This study integrates findings from 2 studies on changes in weight and body composition in women with breast cancer using a mixed-methods design. Changes in weight and body composition seem to be a complex multifactorial phenomenon associated with bodily changes that affect long-term survival, quality of life, body perception, and self-esteem.1,2 Research on the factual changes caused by breast cancer treatment is diverse and sometimes contrasting,3 and research on the experiences of weight changes on body perception is limited.4 Thus, we conducted a quantitative study on changes in weight and body composition and a qualitative study on the essential meaning of the changes and their influence on the women’s perception of their bodies and selves. The results of these 2 studies have been reported separately elsewhere.3,4 However, separate research on factual bodily changes and experiences of bodily changes seems not to provide a sufficient understanding of the relationship between the 2 perspectives. Combining quantitative and qualitative methods and integrating findings may provide insight into how bodily changes influence the women’s experiences in a more profound way. To expand our knowledge of the essential meaning of changes in weight and body composition by combining the strengths of statistical trends and personal experiences, this mixed-methods article focuses on the integration of the 2 data sets.5
Breast Cancer and Weight Changes
Over the last decades, breast cancer incidence has increased, which has been suggested to be partly associated with exposure to estrogen from fat tissue.6 Duration of chemotherapy,2,7–9 menopause status,2 estrogen receptor antagonist treatment,10 alcohol use,6,11 and decreased physical activity2,10 may play a role in weight gain among women treated for breast cancer. Weight gain of up to 10 kg is not uncommon, but the observed changes differ as some studies report no changes in weight at 12 to 24 months.12,13 Other studies report changes between baseline and after completed chemotherapy14–16 that even out after 12 months of follow-up.14 Conversely, persistent changes were observed in long-term follow-up studies.7,9,17 Although the majority of studies examine breast cancer stage I–III,7–10,13–21 some do not specify the chemotherapy regimens used.9,17 This may be essential as weight gain is claimed to be overestimated with current antineoplastic agents.18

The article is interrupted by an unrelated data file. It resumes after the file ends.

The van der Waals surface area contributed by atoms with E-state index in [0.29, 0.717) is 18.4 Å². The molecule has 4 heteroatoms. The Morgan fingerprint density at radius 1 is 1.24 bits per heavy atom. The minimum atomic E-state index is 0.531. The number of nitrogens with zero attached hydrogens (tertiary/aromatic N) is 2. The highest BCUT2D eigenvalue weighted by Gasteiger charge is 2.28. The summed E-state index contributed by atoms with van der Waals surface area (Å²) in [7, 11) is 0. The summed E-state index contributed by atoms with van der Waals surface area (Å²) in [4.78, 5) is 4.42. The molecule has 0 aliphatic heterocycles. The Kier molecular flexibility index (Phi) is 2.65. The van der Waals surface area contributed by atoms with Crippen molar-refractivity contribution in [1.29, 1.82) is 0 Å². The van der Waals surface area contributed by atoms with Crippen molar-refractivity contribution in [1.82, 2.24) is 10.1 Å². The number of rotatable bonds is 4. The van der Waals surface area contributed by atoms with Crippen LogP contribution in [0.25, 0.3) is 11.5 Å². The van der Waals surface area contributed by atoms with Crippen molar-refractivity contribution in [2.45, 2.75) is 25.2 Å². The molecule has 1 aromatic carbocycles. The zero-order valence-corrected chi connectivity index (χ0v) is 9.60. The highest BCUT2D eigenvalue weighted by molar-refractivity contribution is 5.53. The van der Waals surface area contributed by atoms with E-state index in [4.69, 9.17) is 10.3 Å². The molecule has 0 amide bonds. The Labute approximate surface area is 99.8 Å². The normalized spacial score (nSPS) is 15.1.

Studies on weight changes have primarily focused on weight gain as a contributing factor for recurrence and decreased survival, but weight loss has also been found to affect survival in studies of women in stage I–IV breast cancer.16,22 Only few studies have explored body composition data including fat mass that could be of concern for women’s health and a contributing factor of concern for recurrence.8,10
The experience of changes in weight and body composition is explored in few studies that include a variety of samples and time spans from initial diagnosis to interview.23–25 Changes in weight and body shape are described to be distressing symptoms in the years after active cancer treatment and might become a constant reminder of the cancer diagnosis.23 Tied to negative thoughts and emotions,24,25 the experiences may also be clustered in paradoxes such as vulnerability and control, stress and living well, and uncertainty and confidence.24 Furthermore, women may associate weight gain with disease and risk of recurrence and death, whereas weight loss can induce positive body perception.23
Acknowledged as a significant problem, changes in weight and body composition seem to be a complex multifactual phenomenon associated with bodily changes, long-term survival, and lifestyle diseases, which affect quality of life, body perception, and self-esteem.1,2,6,11,26 However, findings on weight factual changes are diverse and sometimes contradictory, and the experiences of weight changes on body and self-perception among women during and after breast cancer treatment seem to affect the women extensively. Furthermore, it may be questioned whether the essential meaning and the influence of weight changes on women’s perceptions of their bodies and selves may be relative and dynamic during the trajectory of the cancer. Addressing changes and the experience of changes in weight and body composition can help elaborate on and expand the understanding of the essential meaning of this phenomenon.5
However, none of the existing studies investigated the influence of changes in weight and body composition on perception of bodies and selves, combining qualitative and quantitative data analysis to gain and expand knowledge on this topic. Therefore, this study aims to elaborate on how the integration of qualitative and quantitative methods expands the understanding of the association between changes in weight and body composition and women’s perception of their bodies and selves.
Materials and Methods